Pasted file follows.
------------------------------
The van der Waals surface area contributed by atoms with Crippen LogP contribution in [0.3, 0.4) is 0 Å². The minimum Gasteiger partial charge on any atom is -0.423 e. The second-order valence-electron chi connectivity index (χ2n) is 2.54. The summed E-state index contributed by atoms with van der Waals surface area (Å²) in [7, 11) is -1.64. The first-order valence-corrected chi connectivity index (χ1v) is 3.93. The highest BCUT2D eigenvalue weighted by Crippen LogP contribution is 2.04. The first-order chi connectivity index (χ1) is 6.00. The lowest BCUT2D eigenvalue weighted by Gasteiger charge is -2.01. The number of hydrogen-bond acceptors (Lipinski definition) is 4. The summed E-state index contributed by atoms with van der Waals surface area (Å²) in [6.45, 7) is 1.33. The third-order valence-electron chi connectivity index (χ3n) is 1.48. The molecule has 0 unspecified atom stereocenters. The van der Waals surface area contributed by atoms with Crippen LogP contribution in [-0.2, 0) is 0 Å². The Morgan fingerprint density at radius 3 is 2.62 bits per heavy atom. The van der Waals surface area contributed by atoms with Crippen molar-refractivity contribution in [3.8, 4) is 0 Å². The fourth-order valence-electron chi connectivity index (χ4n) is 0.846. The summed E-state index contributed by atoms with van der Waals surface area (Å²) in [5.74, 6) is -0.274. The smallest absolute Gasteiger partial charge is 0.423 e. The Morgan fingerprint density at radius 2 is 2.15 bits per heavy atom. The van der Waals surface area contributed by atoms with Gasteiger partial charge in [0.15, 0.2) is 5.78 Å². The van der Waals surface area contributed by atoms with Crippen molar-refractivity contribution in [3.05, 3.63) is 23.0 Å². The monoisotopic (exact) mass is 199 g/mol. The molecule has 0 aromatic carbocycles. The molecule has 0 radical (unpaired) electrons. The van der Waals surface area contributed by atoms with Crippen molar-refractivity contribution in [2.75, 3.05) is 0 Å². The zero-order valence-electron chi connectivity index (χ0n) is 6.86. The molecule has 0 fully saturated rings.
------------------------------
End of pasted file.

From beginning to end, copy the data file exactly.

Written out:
The van der Waals surface area contributed by atoms with Crippen LogP contribution in [0.3, 0.4) is 0 Å². The minimum Gasteiger partial charge on any atom is -0.423 e. The second-order valence-electron chi connectivity index (χ2n) is 2.54. The summed E-state index contributed by atoms with van der Waals surface area (Å²) in [7, 11) is -1.64. The first-order valence-corrected chi connectivity index (χ1v) is 3.93. The highest BCUT2D eigenvalue weighted by Crippen LogP contribution is 2.04. The first-order chi connectivity index (χ1) is 6.00. The lowest BCUT2D eigenvalue weighted by Gasteiger charge is -2.01. The number of hydrogen-bond acceptors (Lipinski definition) is 4. The summed E-state index contributed by atoms with van der Waals surface area (Å²) in [6.45, 7) is 1.33. The third-order valence-electron chi connectivity index (χ3n) is 1.48. The molecule has 0 unspecified atom stereocenters. The van der Waals surface area contributed by atoms with Crippen LogP contribution in [-0.2, 0) is 0 Å². The Morgan fingerprint density at radius 3 is 2.62 bits per heavy atom. The van der Waals surface area contributed by atoms with Crippen molar-refractivity contribution in [3.8, 4) is 0 Å². The fourth-order valence-electron chi connectivity index (χ4n) is 0.846. The summed E-state index contributed by atoms with van der Waals surface area (Å²) in [5.74, 6) is -0.274. The smallest absolute Gasteiger partial charge is 0.423 e. The Morgan fingerprint density at radius 2 is 2.15 bits per heavy atom. The van der Waals surface area contributed by atoms with Gasteiger partial charge in [0.15, 0.2) is 5.78 Å². The van der Waals surface area contributed by atoms with Crippen molar-refractivity contribution in [3.05, 3.63) is 23.0 Å². The monoisotopic (exact) mass is 199 g/mol. The molecule has 0 aromatic carbocycles. The molecule has 0 radical (unpaired) electrons. The van der Waals surface area contributed by atoms with Crippen molar-refractivity contribution in [2.75, 3.05) is 0 Å². The zero-order valence-electron chi connectivity index (χ0n) is 6.86. The molecule has 0 fully saturated rings.